Sudan Will Scrap Alcohol and Apostasy Laws, and End Flogging

Sudan Will Scrap Alcohol and Apostasy Laws, and End Flogging


NAIROBI, Kenya — Sudan will allow non-Muslims to consume alcohol, scrap its apostasy law and abolish the use of public flogging as a punishment as its transitional government eases decades of strict Islamist policies.

The moves, announced late Saturday by the justice minister Nasredeen Abdulbari, are part of a slew of changes introduced under the transitional government as it seeks to break with the rule of Omar Hassan al-Bashir, who was deposed last year after more than three decades in power. The government had already moved to ban the genital cutting of women, a measure that is coming into effect now.

The latest announcement came a week after tens of thousands of people took to the streets despite a coronavirus lockdown demanding faster reform and greater civilian rule as the nation takes baby steps toward democracy.

“As a government, our work is to protect all Sudanese citizens based on the Constitution and based on laws that should be consistent with the Constitution,” Mr. Abdulbari told state television.

The laws being scrapped are legacies of both Mr. al-Bashir and Gaafar al-Nimeiry, an army colonel who led Sudan between 1969 and 1985. In 1983, he imposed Islamic law throughout the nation, precipitating the conflict between the Muslim majority north and the mainly Christian and animist south that led to South Sudan’s secession in 2011.

After taking power in 1989, Mr. al-Bashir extended Islamic rule and introduced public order laws that criminalized a wide array of activities and behaviors, including drinking alcohol and wearing revealing clothes for women. Those who contravened the rules faced prison sentences, fines and public lashing. Rights organizations said the laws were “oppressive” and gave the authorities extensive powers to make arbitrary arrests, particularly of women.

The apostasy rules in particular drew worldwide condemnation after a heavily pregnant woman was sentenced to death in 2014 for renouncing Islam. The woman, Meriam Ibrahim, gave birth while she was in prison and was later released after organizations including Amnesty International campaigned for her release.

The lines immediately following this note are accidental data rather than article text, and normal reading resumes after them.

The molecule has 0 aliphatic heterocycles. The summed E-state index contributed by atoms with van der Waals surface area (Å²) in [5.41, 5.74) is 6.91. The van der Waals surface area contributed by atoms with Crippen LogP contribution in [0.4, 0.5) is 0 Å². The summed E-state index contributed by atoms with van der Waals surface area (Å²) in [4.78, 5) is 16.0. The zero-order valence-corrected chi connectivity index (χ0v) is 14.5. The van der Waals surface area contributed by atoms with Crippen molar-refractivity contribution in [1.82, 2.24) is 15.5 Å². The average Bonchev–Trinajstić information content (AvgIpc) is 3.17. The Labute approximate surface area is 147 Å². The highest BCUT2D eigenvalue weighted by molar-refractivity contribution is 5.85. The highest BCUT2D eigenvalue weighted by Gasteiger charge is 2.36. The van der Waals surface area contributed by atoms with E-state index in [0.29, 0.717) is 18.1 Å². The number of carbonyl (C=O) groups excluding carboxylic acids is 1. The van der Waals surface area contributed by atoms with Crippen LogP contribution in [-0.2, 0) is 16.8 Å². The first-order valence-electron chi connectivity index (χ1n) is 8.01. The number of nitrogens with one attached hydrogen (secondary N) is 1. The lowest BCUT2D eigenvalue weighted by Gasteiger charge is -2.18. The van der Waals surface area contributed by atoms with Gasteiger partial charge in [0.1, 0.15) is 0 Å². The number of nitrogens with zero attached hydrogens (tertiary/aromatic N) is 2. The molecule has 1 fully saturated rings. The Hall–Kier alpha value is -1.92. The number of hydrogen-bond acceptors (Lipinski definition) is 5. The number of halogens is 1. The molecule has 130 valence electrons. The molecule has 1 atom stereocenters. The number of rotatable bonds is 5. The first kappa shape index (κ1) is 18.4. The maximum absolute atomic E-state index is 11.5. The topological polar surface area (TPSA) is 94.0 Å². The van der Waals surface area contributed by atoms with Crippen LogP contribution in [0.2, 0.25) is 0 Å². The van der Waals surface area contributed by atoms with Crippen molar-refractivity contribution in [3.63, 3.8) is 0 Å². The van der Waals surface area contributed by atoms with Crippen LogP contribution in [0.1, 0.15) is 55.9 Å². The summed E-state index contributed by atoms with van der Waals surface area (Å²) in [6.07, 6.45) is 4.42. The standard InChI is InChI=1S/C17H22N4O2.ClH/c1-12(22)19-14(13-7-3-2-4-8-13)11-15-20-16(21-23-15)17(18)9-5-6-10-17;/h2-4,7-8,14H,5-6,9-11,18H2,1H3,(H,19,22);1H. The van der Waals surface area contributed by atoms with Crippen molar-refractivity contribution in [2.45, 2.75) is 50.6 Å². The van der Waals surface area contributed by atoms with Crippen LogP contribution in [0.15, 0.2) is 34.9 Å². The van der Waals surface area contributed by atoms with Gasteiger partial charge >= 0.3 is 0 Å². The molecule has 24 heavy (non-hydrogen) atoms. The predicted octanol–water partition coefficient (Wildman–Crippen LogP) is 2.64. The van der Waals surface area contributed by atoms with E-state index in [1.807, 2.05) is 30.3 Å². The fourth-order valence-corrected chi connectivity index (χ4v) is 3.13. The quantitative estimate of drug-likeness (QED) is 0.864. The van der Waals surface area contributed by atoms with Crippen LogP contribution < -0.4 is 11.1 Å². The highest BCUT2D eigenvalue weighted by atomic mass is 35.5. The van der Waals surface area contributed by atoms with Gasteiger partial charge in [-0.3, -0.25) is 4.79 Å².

Mr. Abdulbari said the government had decided to get rid of the apostasy law because it was “a threat to the security and safety of society.”

The repeal is “seen as broadening personal freedoms and is a sharp departure from the previous prohibitive regime,” said David Kiwuwa, director of the Center for Advanced International Studies at the University of Nottingham’s campus in Ningbo, China, who described it as “a strong signal” that Sudan was changing under its civilian authorities.

After Mr. al-Bashir was toppled in April 2019 following months of protests, his government was replaced by an 11-member sovereign council consisting of six civilians and five military leaders, tasked with preparing the country for elections after a three-year transition period.

The council appointed Abdalla Hamdok, an economist who has held several United Nations positions, as prime minister, and his government immediately embarked on an ambitious program as it sought to placate pro-democracy demonstrators and rejoin the international community.

As they moved to dissolve the former governing party of Mr. al-Bashir last November, the authorities also overturned a moral policing law that dictated women’s dress, and in April they approved a ban on genital cutting.

Mr. Hamdok’s government has also undertaken a political and economic overhaul, revived talks with rebel groups, and begun investigations into the bloody suppression of the Darfur region under Mr. al-Bashir, promising to prosecute and possibly hand over to the International Criminal Court those wanted for war crimes.

The administration has also lobbied the United States to drop Sudan from the State Department’s list of state sponsors of terrorism, a designation that has restricted investment and foreign aid.

Yet despite the good will and heady optimism, Sudan’s political transition remains delicate, buffeted by economic headwinds and restrictions necessitated by the coronavirus pandemic. Mr. Hamdok survived an assassination attempt in March, and concerns of a coup have swirled in recent months.

In early July, one person was killed and several others were injured at protests in major cities including the capital, Khartoum, demanding the swift delivery of “freedom, peace and justice.” On Sunday, security forces forcibly dispersed a sit-in in Darfur, which some took as an indication that the military retains the balance of real power.

Observers said on Monday that the scrapping of the laws should be read within the broader context of Sudan turning a new page and promoting a more inclusive and representative society. But more would need to be done if the government were to change long-held cultural practices, said Ahmed Soliman, a research fellow at the Africa Program at the British foreign-policy research institute Chatham House.

“The transitional government has demonstrated its intent to keep equal citizenship at the forefront of the political transition, including by addressing issues of gender and religious freedoms,” Mr. Soliman said, adding: “There is also division about these reforms, with a strong backlash by conservative religious and political figures who see the changes as an attack on Islam and morality.”



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